Our pets are members of our family, and we love them unconditionally. But when it comes to expensive vet bills and surgery, we also feel a great financial burden. For some it’s too much to handle–problems can go untreated, or even worse, families may have to say goodbye to their beloved pets. However, there is help for those who are struggling to find a way to pay for treatment for their animal friends. Here are some options to help you pay for your pet’s vet bills:



  • GoFundMe is a free online do-it-yourself fundraising or “crowdfunding” service. Make a profile, advertise your page on Facebook or other social media, spread the word to friends and family, and receive donations in real time. While there’s no cost to you, the site automatically deducts a 5% fee from each donation you receive. You will never be billed for anything, even if you don’t receive any donations.
  • Another reputable free website created to help raise money for medical bills is GiveForward. GiveForward works the same as GoFundMe; however, they take a larger percentage–7% of every donation.


  • Got a pound hound? Some veterinary hospitals offer discounts for rescue animals. If you got your pet from a registered 501 (c) non-profit organization, then you may qualify.
  • Working in a veterinary clinic, even just part-time, could score you a discount. In addition to creating an opportunity for a discount on treatment, it’s a chance to make a little extra cash to pay the remainder of that vet bill and to become better educated in how to care for your pet.

Financial Aid

  • There are some great organizations out there willing to help with veterinary bills and services. However, due to the state of the economy, most of them are only able to help animals in life-threatening emergencies. Organizations like IMOMAngels 4 Animals and The Pet Fund are dedicated to making sure animals do not have to be euthanized simply because their caretaker is financially challenged.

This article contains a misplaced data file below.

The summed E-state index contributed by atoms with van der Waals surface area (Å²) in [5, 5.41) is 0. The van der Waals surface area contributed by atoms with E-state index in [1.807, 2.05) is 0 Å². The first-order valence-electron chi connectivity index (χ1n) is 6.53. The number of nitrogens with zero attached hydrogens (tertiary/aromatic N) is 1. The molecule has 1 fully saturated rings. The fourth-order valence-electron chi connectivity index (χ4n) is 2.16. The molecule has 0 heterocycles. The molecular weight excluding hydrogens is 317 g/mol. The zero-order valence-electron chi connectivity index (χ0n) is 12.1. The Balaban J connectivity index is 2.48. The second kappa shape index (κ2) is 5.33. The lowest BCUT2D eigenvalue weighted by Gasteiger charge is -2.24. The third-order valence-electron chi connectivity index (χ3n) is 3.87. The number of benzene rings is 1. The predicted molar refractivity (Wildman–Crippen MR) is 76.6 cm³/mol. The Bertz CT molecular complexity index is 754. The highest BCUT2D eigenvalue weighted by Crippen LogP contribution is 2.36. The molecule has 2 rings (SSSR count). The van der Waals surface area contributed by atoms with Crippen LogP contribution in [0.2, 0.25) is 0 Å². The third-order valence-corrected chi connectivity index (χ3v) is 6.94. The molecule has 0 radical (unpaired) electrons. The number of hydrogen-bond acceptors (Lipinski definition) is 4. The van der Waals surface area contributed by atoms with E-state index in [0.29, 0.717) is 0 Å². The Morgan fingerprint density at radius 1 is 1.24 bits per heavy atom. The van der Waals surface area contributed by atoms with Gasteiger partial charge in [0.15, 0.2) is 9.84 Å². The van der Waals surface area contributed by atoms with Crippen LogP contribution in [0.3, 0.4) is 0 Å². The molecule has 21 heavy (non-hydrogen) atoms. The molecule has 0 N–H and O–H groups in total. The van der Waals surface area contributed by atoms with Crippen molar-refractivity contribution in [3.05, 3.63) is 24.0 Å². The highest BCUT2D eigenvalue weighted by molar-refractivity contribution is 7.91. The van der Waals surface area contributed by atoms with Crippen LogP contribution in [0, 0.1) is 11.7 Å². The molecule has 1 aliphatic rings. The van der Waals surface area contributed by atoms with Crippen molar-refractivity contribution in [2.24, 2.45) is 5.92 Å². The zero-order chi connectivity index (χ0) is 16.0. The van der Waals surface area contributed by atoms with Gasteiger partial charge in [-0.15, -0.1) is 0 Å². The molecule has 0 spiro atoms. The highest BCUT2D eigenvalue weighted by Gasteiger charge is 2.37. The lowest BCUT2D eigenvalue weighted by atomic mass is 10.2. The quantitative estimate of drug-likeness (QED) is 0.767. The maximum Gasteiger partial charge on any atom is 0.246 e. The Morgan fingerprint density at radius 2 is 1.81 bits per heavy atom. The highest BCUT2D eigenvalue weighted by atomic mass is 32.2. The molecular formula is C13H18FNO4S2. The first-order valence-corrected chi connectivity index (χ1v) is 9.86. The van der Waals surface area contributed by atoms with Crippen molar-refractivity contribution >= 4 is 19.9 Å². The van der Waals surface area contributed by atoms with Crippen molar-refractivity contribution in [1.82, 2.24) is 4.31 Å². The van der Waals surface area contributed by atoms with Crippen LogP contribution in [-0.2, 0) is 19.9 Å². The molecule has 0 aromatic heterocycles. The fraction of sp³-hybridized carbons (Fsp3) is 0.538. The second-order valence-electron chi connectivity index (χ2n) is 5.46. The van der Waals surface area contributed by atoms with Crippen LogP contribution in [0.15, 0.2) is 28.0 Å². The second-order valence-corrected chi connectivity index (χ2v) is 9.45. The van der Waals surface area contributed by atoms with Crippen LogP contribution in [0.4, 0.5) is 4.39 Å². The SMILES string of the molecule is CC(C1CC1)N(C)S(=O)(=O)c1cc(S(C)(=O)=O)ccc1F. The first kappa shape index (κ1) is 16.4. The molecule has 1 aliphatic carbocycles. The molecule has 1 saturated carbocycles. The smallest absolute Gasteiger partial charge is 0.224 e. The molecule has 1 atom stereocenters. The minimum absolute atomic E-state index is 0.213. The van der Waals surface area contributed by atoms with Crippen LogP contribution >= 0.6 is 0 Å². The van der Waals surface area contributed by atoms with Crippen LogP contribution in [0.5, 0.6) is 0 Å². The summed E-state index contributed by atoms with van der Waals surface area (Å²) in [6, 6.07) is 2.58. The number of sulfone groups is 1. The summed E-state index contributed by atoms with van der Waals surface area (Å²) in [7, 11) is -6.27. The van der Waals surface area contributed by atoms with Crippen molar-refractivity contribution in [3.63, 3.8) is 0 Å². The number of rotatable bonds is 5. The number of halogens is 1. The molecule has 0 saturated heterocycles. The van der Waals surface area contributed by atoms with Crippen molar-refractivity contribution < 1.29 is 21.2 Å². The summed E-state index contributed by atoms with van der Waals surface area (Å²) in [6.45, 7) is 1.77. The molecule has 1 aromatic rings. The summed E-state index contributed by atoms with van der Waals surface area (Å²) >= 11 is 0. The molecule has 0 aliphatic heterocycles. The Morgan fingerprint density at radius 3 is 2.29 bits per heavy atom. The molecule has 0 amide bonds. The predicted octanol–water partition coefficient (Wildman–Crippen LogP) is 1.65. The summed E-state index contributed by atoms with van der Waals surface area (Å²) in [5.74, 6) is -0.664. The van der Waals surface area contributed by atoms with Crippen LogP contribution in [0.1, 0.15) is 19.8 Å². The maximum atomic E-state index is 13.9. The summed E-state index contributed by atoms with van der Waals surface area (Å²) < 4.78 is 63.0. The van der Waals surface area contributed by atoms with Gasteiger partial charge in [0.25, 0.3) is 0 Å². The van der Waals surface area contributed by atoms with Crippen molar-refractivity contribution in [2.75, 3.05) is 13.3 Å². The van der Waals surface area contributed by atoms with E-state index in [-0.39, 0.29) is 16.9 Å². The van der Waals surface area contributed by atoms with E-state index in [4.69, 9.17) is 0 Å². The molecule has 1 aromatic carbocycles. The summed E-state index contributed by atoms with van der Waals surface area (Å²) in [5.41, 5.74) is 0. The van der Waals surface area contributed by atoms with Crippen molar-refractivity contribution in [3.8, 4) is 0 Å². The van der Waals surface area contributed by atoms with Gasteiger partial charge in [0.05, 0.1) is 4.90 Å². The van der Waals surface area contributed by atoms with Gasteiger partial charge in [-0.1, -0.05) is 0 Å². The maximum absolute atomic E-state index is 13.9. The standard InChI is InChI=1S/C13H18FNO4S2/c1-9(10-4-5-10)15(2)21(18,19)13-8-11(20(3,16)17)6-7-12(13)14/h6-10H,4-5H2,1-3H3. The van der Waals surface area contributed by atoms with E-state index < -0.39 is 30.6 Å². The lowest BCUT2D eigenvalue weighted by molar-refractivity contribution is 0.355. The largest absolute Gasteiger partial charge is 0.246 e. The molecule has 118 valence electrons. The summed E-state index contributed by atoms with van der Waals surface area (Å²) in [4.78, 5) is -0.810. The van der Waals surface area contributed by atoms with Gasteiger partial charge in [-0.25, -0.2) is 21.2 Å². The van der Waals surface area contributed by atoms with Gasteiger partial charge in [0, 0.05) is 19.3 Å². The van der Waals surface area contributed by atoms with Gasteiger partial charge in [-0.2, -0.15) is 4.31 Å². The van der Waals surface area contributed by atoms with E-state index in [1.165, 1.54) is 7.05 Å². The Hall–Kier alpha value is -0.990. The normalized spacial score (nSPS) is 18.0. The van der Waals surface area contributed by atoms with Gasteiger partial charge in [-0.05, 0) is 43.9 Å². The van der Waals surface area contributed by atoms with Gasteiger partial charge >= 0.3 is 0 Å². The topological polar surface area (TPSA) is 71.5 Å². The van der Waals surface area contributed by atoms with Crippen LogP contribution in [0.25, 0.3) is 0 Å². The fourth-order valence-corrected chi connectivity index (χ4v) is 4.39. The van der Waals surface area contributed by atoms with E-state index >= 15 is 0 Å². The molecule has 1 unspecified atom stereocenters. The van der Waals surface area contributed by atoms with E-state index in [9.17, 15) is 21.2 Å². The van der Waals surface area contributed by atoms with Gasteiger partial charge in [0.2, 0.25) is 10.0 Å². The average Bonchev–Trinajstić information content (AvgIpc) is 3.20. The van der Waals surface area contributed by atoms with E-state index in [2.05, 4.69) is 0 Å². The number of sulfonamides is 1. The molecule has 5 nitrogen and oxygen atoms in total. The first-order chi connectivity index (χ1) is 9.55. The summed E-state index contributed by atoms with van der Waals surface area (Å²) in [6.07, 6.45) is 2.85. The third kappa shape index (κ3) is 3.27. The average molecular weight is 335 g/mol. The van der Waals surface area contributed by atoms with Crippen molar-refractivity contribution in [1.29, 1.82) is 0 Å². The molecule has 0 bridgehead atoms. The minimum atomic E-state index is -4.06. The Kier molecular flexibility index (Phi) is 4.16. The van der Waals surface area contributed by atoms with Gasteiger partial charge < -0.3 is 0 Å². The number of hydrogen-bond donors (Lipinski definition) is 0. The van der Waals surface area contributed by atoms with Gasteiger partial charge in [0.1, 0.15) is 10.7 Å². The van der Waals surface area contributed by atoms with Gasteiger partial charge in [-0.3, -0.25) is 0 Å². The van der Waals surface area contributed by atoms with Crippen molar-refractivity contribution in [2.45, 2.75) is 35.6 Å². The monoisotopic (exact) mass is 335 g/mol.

• Another option is to apply for financing with Care Credit. Care Credit is essentially a health care credit account which allows you to set up specialized financing and low monthly payment options with no up-front costs.

This is a guest post by Amanda from Greensboro, NC
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2 thoughts on “How to Get Help Paying Vet Bills”

Before asking friends on the Internet for help, owners need to really figure out on how to raise the money themselves. Get a loan from the bank. Ask family for a loan. Sell things inside your home. If you have 2 living room chairs, sell one of them. Sell that big screen TV and get a smaller or portable TV. Have a garage or yard sale or bake sale. There are SO MANY things that people can do to pay for their own vet bills. After owners have done everything humanly possible to raise their own money, and they’re still short, then that’s the time to get a fund raiser started. I am more then willing to help with a donation of my own, but I want to first see what the owners have done first, to take care of their pet’s vet bills.


I have health insurance on my puppy through Petsmart. It’s $29/month per dog and totally worth it! That insurance is better than my own sometimes, they have covered more than what I paid them monthly. Of course you could not have it and put that aside but I take advantage of the free check ups, blood work everything they offer to make sure my dog is healthy and up to date on her shots. My older dog (cocker spaniel) had insurance on her since she was 6 and lived to be 18 and our puppy has it and has covered her shots, getting her fixed and check ups.


Another way to do it, is to set up an account with your vet and people can make their donations towards that account. No 5% deduction that way. Check with your vet first to make sure they allow this. My vet is AMAZING and will just send monthly statements that tell you what you owe, and you can just pay what you can when you can. Whether its $5 or $1000, as long as you pay SOMETHING each month, they will do whatever procedure your pet may need and bill later.